5 educational board games you probably already own

Educational Board Games

Written by contributor Kris Bales, of Weird, Unsocialized Homeschoolers.

My family and I enjoy playing lots of board and card games.

Usually when we’re playing, it’s just for fun and I’m not even considering the educational value. However, a lot of games that we play actually put many practical learning skills to use.

What hidden learning is lurking in your game closet? [Read more...]

Cozy up with a good book.

Books and ZhuZhu PetWritten by Jessica Fisher of Life as Mom and Good Cheap Eats

Over the last two weeks, my kids and I have been engrossed in a family read aloud. I checked out the digital edition of The Mysterious Benedict Society by Trenton Lee Stewart. Since it was only a two-week check-out, it was a race to complete the book before it magically disappeared from my iPad.

Books, and specifically family read-alouds, have been a unifying thread in the fabric of our family since my eldest was about three years old. He’s always been a good listener and back then while I nursed his baby brother we read through The Little House books and Narnia. Ever since then I have always felt more “at one” with my children when we have a chapter book going.

My youngest child, a four-year old child of the technology age is not quite “into” our read alouds yet. But the others, ages 6, 8, 10, and 12, all enjoy them. Even today at fifteen, my eldest son lurks in the shadows or mutes the hockey game so that he can hear me read to his siblings.
[Read more...]

5 new (school) resolutions to consider

Written by contributor Jessica Fisher of Life as Mom and Good Cheap Eats

I intended to finish the calendar year with a strong academic month. Of course, illness and a number of unforeseeable circumstances got in my way. In some ways, we limped to the finish line.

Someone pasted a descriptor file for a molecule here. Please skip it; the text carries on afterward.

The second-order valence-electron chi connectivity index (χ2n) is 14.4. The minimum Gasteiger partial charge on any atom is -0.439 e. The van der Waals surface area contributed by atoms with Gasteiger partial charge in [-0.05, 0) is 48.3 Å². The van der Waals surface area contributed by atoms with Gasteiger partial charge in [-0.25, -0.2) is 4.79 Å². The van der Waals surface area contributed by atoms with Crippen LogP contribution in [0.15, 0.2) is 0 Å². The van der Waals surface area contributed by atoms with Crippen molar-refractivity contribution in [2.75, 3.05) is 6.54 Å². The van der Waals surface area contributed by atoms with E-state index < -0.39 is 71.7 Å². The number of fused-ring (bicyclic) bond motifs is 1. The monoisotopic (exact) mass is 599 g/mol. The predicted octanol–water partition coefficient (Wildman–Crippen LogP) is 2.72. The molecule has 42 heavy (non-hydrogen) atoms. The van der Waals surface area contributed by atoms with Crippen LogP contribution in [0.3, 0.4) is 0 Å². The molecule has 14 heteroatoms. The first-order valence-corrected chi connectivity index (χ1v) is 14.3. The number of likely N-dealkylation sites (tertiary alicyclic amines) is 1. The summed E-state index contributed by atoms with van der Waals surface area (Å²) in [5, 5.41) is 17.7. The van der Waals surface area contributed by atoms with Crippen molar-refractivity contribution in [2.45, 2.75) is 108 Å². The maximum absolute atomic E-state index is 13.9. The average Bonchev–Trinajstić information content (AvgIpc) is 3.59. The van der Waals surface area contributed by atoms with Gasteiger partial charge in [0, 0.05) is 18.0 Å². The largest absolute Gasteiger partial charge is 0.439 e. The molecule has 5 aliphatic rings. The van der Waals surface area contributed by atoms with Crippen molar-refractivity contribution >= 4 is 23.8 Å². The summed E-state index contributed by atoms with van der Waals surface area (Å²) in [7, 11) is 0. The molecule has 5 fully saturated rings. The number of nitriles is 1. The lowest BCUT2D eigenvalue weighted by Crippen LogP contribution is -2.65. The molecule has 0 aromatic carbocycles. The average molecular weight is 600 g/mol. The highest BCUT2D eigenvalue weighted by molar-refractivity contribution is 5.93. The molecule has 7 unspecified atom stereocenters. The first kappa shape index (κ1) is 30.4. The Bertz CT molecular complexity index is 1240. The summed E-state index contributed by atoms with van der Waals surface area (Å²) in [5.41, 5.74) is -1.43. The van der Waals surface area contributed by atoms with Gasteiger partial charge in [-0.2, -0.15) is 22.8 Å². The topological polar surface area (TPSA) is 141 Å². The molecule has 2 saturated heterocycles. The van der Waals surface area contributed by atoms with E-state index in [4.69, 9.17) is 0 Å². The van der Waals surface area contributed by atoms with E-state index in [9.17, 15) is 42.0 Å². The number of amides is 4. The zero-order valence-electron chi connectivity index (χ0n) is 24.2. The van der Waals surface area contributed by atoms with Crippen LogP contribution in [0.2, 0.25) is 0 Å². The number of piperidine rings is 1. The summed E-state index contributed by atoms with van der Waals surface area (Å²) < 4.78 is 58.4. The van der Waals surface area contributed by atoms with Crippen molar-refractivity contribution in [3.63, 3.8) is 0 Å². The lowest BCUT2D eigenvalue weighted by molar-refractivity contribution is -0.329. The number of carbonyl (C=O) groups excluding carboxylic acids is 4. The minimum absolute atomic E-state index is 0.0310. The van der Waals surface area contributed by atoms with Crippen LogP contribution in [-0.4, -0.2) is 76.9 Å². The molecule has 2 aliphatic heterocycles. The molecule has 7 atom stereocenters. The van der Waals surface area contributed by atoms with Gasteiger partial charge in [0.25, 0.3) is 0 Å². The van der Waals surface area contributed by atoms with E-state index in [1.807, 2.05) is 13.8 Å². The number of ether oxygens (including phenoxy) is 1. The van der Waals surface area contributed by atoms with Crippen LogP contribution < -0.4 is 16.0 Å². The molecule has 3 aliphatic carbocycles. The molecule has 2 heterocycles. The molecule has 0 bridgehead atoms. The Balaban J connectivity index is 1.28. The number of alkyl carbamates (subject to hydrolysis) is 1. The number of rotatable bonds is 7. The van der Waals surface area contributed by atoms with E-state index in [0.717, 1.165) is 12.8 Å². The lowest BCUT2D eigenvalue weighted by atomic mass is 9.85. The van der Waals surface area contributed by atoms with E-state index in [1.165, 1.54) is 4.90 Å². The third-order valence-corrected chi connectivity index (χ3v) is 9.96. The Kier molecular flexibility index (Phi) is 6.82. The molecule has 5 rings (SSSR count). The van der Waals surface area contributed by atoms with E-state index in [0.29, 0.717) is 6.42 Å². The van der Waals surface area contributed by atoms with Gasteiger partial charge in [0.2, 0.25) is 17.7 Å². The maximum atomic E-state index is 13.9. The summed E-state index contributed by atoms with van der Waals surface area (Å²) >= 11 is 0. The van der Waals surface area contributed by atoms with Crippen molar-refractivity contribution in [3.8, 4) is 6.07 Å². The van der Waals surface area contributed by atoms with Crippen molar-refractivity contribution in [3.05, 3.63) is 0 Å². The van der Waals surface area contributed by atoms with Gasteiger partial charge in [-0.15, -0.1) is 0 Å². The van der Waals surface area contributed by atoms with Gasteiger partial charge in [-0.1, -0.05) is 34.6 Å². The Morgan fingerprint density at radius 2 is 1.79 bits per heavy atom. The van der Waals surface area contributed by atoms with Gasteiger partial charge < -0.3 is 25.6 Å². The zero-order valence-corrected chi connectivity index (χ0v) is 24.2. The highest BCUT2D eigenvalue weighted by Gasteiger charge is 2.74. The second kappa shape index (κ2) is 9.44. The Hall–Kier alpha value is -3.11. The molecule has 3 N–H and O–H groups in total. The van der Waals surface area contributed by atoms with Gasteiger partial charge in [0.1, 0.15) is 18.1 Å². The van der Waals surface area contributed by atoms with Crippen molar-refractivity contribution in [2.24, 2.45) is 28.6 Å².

But, in other ways, we ran a good race. We spent more down time as a family, endeavored to be more patient with one another, had a chance just to rest, and focused on priorities rather than a completed lesson plan.

It got me thinking of how lovely it is to get a second fresh start when January 1 rolls around. And how I want to prioritize in the new year.

Here are five ways I hope to “put off the old man” and put on the new one in 2013:
[Read more...]

Light the candles

Written by Jamie Martin, editor of Simple Homeschool and writer at Steady Mom

I wish for you and your family today, tomorrow, and always:

joy, peace, hope, laughter, and love–abundant, overflowing love.

I will light candles this Christmas

[Read more...]

Merriment’s agenda: Setting expectations for Christmas day

The following is a guest post written by Cari Stone of Thoughts Interrupted.

A note from Jamie: As the countdown for Christmas begins, I hope you can glean some helpful tips from this repost. It originally published on December 21, 2011.

I finally had enough. Somewhere between untangling the brand new battery operated car out of my daughter’s hair and consuming one too many cookies baked by my diabetic second cousin, I knew much of what I’d come to accept about Christmas Day needed to change.

Amidst the merriment I’d forgotten a key piece of our family’s rhythm – the invaluable practice of establishing expectations.

As homeschoolers we’re fairly adept at setting the stage in our regular lives. Well communicated expectations offer both structure and fluidity to our days – an established paradigm to explore within. Everyone, it seems, can breathe easier when our expressed hopes and desires are on the table.

Why then do we tend to sidestep this discipline in the name of Christmas break? The end results (misbehaving children, one too many trips to the dessert table or missed opportunities on the relational front) are often laced with regret.

Let this year be different.

Somewhere between stuffing stockings and baking that final pie take a moment to consider the value that shared expectations can bring to this year’s celebration.

Here are a few ideas to get you started.
[Read more...]